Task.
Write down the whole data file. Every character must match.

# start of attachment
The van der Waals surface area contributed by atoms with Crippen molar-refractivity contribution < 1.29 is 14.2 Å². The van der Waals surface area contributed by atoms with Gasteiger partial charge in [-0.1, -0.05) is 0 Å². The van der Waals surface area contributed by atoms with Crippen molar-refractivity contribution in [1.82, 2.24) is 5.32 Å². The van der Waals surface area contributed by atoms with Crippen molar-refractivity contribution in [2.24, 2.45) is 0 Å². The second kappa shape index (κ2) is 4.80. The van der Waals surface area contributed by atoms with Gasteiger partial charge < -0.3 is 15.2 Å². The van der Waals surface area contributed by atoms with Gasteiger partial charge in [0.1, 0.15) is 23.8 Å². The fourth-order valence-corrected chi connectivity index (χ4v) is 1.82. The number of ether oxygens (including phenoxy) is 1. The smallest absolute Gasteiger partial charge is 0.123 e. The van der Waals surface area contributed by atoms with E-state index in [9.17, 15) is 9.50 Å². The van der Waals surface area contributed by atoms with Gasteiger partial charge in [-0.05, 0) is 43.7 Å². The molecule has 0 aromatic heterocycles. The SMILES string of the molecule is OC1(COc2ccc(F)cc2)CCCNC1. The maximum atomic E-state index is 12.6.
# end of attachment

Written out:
The van der Waals surface area contributed by atoms with Crippen molar-refractivity contribution < 1.29 is 14.2 Å². The van der Waals surface area contributed by atoms with Gasteiger partial charge in [-0.1, -0.05) is 0 Å². The van der Waals surface area contributed by atoms with Crippen molar-refractivity contribution in [1.82, 2.24) is 5.32 Å². The van der Waals surface area contributed by atoms with Crippen molar-refractivity contribution in [2.24, 2.45) is 0 Å². The second kappa shape index (κ2) is 4.80. The van der Waals surface area contributed by atoms with Gasteiger partial charge < -0.3 is 15.2 Å². The van der Waals surface area contributed by atoms with Gasteiger partial charge in [0.1, 0.15) is 23.8 Å². The fourth-order valence-corrected chi connectivity index (χ4v) is 1.82. The number of ether oxygens (including phenoxy) is 1. The smallest absolute Gasteiger partial charge is 0.123 e. The van der Waals surface area contributed by atoms with E-state index in [9.17, 15) is 9.50 Å². The van der Waals surface area contributed by atoms with Gasteiger partial charge in [-0.05, 0) is 43.7 Å². The molecule has 0 aromatic heterocycles. The SMILES string of the molecule is OC1(COc2ccc(F)cc2)CCCNC1. The maximum atomic E-state index is 12.6.